Having two donkeys to care for has been (still is) a steep learning curve.

Not being a horse person, I didn't have any preconceived ideas about donkeys at all, but also no previous experience of animals that big. A donkey running up to you is quite a sight, and quite a force to consider, just by sheer moving mass!

Are they happy to see me or are they trying to push me away? Or trying to stop me from leaving he field? Are they starving? Or just demanding? Do they need needing yet more attention? Or just throwing a stomping tantrum?
Their winter coats were clipped before they came to us to prevent lice, so they came with rugs to put on in cold weather. That throws up a whole load of different questions again: When should I put their rugs/coats on? How cold is too cold? If it turns cold but wet, can I put the coat on a damp donkey? How long should or can I leave it on? Won't they get itchy under the coat? Actually, how on earth do I put on a donkey coat?
It gets worse: Just the act of mucking out the field shelter brings up another barrage of questions: How much straw to put down for them to eat? How often? How much is too much and how much is too little? How much for bedding? How much old bedding straw should be removed and replaced? Dirty straw, obviously should be removed, but how dirty is 'dirty'? And how wet is 'wet straw'? And how do you test whether it's wet? (With bare hands? I have occasionally, actually.)
And all that has not even touched the tricky issue of feeding donkeys correctly - luckily it is getting into winter now, so at least I don't have to worry about lush grass, just yet.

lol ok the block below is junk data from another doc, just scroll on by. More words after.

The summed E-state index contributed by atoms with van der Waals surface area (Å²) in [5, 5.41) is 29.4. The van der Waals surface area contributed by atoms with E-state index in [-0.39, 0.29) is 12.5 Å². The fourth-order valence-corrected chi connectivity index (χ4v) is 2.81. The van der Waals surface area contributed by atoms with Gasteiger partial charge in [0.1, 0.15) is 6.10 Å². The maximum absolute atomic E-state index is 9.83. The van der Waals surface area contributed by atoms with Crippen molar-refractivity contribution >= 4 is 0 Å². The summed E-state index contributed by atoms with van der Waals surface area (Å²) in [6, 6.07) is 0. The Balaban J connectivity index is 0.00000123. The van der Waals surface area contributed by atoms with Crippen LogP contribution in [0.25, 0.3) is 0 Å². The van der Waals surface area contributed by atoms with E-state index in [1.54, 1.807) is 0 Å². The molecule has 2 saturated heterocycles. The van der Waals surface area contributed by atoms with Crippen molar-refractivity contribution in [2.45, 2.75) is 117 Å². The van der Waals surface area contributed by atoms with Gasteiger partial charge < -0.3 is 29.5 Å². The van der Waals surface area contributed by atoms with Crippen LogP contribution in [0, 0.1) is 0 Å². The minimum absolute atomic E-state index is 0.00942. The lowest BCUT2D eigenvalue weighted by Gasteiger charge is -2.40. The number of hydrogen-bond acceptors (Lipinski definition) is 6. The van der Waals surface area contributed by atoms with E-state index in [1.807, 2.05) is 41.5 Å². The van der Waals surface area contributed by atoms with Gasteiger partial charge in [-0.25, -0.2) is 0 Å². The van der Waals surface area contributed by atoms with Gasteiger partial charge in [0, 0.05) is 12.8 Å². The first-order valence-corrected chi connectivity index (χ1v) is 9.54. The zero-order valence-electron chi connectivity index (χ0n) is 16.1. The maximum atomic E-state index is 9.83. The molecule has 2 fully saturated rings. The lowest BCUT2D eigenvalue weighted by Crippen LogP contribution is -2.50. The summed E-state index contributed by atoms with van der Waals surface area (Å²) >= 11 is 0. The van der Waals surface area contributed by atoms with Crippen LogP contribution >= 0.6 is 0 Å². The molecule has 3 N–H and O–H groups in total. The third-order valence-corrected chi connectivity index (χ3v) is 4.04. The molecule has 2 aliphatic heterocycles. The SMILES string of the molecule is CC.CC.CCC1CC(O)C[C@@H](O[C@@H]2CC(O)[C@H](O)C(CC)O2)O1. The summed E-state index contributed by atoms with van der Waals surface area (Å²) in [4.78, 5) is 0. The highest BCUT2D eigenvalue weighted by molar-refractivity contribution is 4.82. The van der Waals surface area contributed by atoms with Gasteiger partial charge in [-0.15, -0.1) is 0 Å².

And then there was that afternoon the other week, when, riding on a wave of confidence, I thought I'd take them up the road for a short walk. So up the road we went - they walked like a dream. But it was only meant to be a short stroll to test the waters, so we turned back quite soon. That's when they decided they would gallop off down the lane - I had no chance but to let the ropes go. They didn't stop by the garden  gate, they didn't stop by the field gate, they didn't stop at all in fact and kept up the speed. I was running down the lane behind them, having visions of disasters... 400 yards down the road, by the next property they finally slowed down - the neighbour heard the commotion and stepped out on the road, that made them stop and consider. Phew. Though my neighbourhood reputation as a donkey owner is now ruined.
Ho-hum... Never a dull moment!

This photo: Stefanos Pavlakis

08 November 2013

Sheep training

The access route between the two fields is rather complicated - the small fiel only exits through a narrow steep gateway into the garden, the big filed has a gate into the road some 50m down the lane from our garden gate.